9.   Call your mother.
Remember, son, that while you are at college experiencing new things and learning and growing that you have left a giant space back at home.  It's not just me that will feel this space, it's your dad and your brothers.   We will each miss you in different ways.   When you aren't around, things just aren't as fun.  (calmer, probably, but not fun and calm is really overrated.).  





There is more advice, stuff about time management and money and girls and teachers and roommates.  I am leaving out so much.  Before I finish this, though, I need you to know something:
 I am not going to pray that your days at Murray are easy.  I am not going to pray that each day you are happy.  I am going to pray that you get stronger and braver and compassionate and that you learn to feel comfortable way outside your box. I know that in order to do each of these things there are going to be hard lessons ahead and days you want to hide in your room because you are sad,  overwhelmed or pissed off and I am going to pray that the strength, bravery and compassion that are maturing in you each day is what leads you out the door.

I love you son.  I cannot wait to watch this next chapter in your life.  I still hate the packed bags, the stupid shower caddy and the thought that tomorrow you will drive from this home to a new home (hate even calling it that).  Go to class, clean your fridge, love your sister, make new friends and call often.  Just know that that this Creekside drive home is more than a place to do your laundry, or grab some food, it's the place where we all will be waiting on you to walk through the door and make us laugh.  No one does it like you.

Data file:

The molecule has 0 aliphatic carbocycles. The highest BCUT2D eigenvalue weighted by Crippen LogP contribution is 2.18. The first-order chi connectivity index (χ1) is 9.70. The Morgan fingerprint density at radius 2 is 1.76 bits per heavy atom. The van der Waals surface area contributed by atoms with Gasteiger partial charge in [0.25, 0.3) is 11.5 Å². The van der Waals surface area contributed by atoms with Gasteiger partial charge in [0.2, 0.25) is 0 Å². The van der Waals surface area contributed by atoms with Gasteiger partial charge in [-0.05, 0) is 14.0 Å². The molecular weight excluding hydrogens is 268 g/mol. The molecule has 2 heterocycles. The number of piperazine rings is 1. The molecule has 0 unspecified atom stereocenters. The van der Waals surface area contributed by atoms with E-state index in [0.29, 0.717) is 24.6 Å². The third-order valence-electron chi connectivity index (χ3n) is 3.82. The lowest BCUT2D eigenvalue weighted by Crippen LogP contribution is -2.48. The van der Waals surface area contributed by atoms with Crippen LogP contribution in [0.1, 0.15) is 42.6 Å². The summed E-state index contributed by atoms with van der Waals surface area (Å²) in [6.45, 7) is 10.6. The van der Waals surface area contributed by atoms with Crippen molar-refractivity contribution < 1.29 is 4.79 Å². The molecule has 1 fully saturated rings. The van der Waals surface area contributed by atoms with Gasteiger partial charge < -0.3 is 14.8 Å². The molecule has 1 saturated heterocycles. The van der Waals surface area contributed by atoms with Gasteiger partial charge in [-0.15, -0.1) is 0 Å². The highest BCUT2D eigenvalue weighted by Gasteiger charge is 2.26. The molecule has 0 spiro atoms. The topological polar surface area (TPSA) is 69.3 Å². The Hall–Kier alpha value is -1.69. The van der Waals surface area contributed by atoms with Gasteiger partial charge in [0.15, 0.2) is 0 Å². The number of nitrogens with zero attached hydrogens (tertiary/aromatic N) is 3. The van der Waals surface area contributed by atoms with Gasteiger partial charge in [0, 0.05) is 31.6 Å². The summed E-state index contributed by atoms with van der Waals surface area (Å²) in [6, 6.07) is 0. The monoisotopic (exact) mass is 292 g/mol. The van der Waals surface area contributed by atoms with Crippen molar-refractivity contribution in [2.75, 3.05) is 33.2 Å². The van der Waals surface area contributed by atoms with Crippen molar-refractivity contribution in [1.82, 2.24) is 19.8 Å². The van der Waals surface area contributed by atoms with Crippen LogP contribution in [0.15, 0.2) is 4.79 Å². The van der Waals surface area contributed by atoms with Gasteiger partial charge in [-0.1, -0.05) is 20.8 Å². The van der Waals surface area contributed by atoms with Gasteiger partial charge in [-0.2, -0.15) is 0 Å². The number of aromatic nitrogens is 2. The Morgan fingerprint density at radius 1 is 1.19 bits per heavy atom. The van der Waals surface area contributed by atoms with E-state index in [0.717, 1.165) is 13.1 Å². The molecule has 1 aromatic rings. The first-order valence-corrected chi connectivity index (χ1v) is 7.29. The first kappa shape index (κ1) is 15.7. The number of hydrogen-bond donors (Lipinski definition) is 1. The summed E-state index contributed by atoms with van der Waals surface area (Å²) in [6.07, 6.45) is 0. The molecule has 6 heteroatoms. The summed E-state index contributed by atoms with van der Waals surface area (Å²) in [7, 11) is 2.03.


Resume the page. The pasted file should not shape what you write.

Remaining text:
Thursday, August 7, 2014

22 lessons for 22 years


This is an anniversary update for an old blog post.  Since tomorrow is 22 years I thought I better make sure I would add 21 and 22 on.





Twenty years ago on a blistering hot day I was waiting in the lobby of Kirkwood Road Christian Church getting ready to walk down the aisle to marry Jeff and I was a wreck.  The truth is,  if you had taken bets from friends, family and the general public I’m guessing many folks would have bet that this week we wouldn’t be celebrating our 20th anniversary.  It’s not that those folks would be so negative or hateful that they would have bet against us.  Heck..I think if it had been my money, I would have bet against us.  We just had lots of odds stacked against us: both of us with parents divorced, both of us very opposite and both of us opinionated, stubborn, control freaks.   I would like to say we were madly, passionately in love with each other and knew  our love could beat those odds so we chose to marry.  The real story is that we were just at that age where our friends were getting married, we thought we loved each other and it just sort of felt like the time to do it.  I know, romantic, isn’t it?  


And let me tell you, those first few years?  They were not romantic at all.  In fact, they were hell.  No money, pregnant three months after our wedding day and I had moved to St. Louis where I had few friends and no family.  Jeff was working a job that he hated and we both wanted to kill each other a lot of the time.  We both blamed each other for our unhappiness. We both had this idea of what the other person needed to do—for my part, I would push Jeff so hard to want to go to church more—in fact I wanted him to be more “churchy.”   This, of course, made Jeff  just resent church people in general and especially me.  I pushed. Jeff pushed back. Things got worse.  By the time Maddie was two we were walking through a parking lot at a store each holding one of Maddie’s hand when Jeff looked down and said, “she doesn’t really know what she is holding together here, does she?”